Shipt COO: Why Success Requires More Than Just Great Tech

For some companies, the digital shift has been more seismic than subtle. Shipt is one of those companies. Owned by Target, the shopping and delivery service has seen a business spike in numbers that are massive even in the context of the current crisis. Among them: a 278 percent revenue bounce in Q1 2020 versus 2019.

In fact, Shipt is four or five years ahead of plan, as Chief Operating Officer Bridget Fruit told PYMNTS CEO Karen Webster. Pre-pandemic, the company projected that online grocery delivery would hit around $20 billion around 2025. According to Fruit, the industry is close to seeing those numbers now. She pointed to other data to support that growth, including last year’s estimate of 13 percent of all shoppers trying online grocery. Now, projections from Bricks Meets Click put that number at 35 percent.

The pandemic-fueled digital shift is certainly the driving force in that growth — but Fruit believes the personal touch Shipt builds into its business model is also important.

“We see Shipt as a service that gives time back to households that are busy and need to spend their time elsewhere,” Fruit said. “Our whole strategy revolves around how we take technology and human connections to create an amazing experience. We believe that this human connection point, these authentic relationships, help make every individual feel that their needs count. And so for us, personal interaction is very important.”

Shipt is different than most grocery or home delivery services, Fruit noted. From the company’s end, it’s curated. The retailers it chooses to work with (currently numbered at around 100) are vetted by the company before being added to the roster. In addition to parent company Target, that current roster includes H-E-B, Meijer, Petco, CVS, Costco and, most recently, natural foods market Fresh Thyme.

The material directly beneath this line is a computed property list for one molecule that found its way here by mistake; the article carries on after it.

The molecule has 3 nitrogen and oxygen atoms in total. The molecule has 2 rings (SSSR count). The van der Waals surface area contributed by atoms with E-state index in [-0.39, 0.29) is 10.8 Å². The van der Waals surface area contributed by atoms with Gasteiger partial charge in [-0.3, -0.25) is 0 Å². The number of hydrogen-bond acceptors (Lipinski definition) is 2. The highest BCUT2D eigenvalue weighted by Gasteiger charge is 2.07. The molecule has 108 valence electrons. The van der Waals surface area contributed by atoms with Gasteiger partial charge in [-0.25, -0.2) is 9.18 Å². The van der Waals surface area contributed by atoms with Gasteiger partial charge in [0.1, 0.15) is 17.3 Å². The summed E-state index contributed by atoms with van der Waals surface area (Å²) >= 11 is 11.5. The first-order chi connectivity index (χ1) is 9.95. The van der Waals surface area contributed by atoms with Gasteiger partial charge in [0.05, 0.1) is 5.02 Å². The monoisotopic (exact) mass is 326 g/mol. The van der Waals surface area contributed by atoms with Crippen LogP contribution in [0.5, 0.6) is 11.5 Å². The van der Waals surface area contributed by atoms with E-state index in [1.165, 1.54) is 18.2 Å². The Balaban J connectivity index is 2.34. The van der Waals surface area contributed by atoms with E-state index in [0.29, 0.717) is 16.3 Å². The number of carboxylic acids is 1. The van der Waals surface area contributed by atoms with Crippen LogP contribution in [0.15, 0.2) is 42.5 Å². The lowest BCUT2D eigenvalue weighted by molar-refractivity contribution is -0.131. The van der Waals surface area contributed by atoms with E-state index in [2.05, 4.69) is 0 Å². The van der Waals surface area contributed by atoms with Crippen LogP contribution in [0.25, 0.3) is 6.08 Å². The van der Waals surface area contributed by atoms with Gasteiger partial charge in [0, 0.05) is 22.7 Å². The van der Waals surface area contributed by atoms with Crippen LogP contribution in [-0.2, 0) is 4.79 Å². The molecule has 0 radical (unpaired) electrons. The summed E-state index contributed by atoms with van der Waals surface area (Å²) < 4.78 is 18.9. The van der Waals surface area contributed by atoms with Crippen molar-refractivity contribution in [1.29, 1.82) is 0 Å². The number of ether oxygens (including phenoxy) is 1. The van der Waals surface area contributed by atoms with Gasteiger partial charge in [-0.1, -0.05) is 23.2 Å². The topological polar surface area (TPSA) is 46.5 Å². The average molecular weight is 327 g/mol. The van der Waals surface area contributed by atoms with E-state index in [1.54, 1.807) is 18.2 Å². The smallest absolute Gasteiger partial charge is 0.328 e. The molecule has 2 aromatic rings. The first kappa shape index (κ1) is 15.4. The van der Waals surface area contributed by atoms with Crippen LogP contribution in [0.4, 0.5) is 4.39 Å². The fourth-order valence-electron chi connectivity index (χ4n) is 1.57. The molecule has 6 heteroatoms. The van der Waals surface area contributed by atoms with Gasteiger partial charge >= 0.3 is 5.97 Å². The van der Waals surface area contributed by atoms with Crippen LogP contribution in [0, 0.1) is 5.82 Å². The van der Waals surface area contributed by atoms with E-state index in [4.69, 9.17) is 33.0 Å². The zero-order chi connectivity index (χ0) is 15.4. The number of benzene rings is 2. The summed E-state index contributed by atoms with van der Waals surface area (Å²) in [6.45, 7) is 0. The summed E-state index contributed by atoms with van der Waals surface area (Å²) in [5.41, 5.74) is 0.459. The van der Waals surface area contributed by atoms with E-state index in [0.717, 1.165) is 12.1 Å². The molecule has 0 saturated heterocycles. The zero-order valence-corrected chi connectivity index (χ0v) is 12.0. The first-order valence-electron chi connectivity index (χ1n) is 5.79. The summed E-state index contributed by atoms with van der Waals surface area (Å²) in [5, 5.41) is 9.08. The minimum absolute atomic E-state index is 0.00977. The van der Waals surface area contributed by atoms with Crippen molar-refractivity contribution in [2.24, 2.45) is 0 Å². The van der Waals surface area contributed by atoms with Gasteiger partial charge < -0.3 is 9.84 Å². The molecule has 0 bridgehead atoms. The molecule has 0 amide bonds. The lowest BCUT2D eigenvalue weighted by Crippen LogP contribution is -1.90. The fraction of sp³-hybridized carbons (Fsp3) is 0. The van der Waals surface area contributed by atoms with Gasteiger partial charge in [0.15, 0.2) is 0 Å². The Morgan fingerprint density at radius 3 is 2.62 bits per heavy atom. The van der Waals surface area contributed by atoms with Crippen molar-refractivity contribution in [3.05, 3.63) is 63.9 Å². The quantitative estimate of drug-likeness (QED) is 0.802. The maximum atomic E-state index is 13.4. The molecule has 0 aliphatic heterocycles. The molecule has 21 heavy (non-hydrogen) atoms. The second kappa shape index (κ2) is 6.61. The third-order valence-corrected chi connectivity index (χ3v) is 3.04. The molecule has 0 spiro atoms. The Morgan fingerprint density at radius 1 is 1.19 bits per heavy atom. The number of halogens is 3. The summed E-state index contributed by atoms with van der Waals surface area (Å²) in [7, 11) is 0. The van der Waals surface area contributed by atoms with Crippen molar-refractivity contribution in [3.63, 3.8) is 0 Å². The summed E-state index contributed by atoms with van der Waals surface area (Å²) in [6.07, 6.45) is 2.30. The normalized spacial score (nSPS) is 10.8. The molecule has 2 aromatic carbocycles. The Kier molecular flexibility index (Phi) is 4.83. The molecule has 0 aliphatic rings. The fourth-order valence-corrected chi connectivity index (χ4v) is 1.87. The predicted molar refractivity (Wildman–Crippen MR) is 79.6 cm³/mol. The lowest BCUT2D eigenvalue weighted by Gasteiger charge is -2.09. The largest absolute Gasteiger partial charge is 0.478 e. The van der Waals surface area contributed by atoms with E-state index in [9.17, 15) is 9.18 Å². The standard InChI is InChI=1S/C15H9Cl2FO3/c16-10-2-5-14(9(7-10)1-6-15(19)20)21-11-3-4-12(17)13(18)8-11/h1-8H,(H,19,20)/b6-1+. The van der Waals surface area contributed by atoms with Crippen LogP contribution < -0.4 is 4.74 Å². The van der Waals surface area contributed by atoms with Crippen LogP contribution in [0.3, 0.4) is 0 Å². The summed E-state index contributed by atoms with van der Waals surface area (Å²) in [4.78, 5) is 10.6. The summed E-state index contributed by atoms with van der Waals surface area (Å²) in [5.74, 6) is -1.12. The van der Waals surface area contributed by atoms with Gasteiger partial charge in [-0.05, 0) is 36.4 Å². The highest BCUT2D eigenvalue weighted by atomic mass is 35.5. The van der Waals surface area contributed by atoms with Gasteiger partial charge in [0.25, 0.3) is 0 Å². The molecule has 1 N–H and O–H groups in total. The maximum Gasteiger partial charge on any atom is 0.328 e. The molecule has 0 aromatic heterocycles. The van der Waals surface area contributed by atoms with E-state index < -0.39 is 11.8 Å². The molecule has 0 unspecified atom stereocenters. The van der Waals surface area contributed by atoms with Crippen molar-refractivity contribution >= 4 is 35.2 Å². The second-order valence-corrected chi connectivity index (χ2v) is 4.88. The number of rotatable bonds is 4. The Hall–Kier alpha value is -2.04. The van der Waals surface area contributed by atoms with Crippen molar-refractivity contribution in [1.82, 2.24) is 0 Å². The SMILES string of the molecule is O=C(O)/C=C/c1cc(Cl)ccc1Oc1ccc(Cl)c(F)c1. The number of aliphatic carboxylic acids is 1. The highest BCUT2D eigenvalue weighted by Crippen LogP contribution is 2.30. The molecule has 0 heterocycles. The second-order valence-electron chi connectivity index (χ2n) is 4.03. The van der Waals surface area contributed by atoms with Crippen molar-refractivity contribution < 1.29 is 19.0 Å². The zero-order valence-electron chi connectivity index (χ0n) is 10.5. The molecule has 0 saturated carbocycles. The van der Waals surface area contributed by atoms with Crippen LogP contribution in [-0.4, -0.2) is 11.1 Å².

One of the advantages of being a Shipt partner is data. Fruit is very clear with retail partners that anonymous customer data will be shared with that retailer only. As she pointed out, this creates a stronger bond with the retailers and enables both them and Shipt to optimize their pick-up and delivery options. For example, some customers would rather have a shopper purchase their items and then set up for curbside pickup. Shipt also has retail partners that maintain their own curbside pickup arrangements, but contract with Shipt for delivery services. The key is flexibility between Shipt and the retailer.

The next differentiator is with the shoppers. The company doesn’t merely hire delivery people — it hires shoppers who interact via phone and text with their clients. The original business model also called for subscriptions to the service, but during the pandemic that was adjusted to let users pay a fee for individual shopping and delivery services.

The company currently has 200,000 shoppers, double the number it had at the beginning of the pandemic.

“I think we were able to accelerate our hiring faster than we typically would have because we were at a place where people were looking for work,” Fruit explained. “These are independent contractors. They can pick their own schedules, and they have flexibility. We were able to apply our typical process pretty quickly to make sure we were getting shoppers who were the right fit for our strategy and what we’re trying to do for our customer.”

Shipt has done more than deliver revenue and services for its parent company. Fruit noted that Shipt is very much a part of Target’s strategic roadmap as it works to meet the Digital 3.0 customer. And the goods being delivered go beyond grocery, which plays well into Target’s model — as well as the model of its retail partners, like Petco. What else are they ordering? Fruit has seen a complete bathroom makeover cross her inbox, as well as a family that wanted to throw a properly distanced COVID-era birthday party. The company has also recently started to deliver beer and wine in states where regulations allow it.

In some ways, Fruit defines Shipt by what it’s not rather than just what it is.

“We’ve focused on not becoming the retailer, not being the restaurant delivery, not trying to play across all areas,” she said. “We’re serving as an extension of the retailer, and we supplement the in-store experience. At the heart of our personal connections and authentic relationships is our shoppers. They are part of our family, and truly our differentiators.

“We will continue to focus on being an extension or brand ambassador for the retailer, providing that wonderful experience that makes us different than the others,” Fruit added. “I can’t speak for the other companies in this space, but for us, we’re trying to maintain that personal connection.”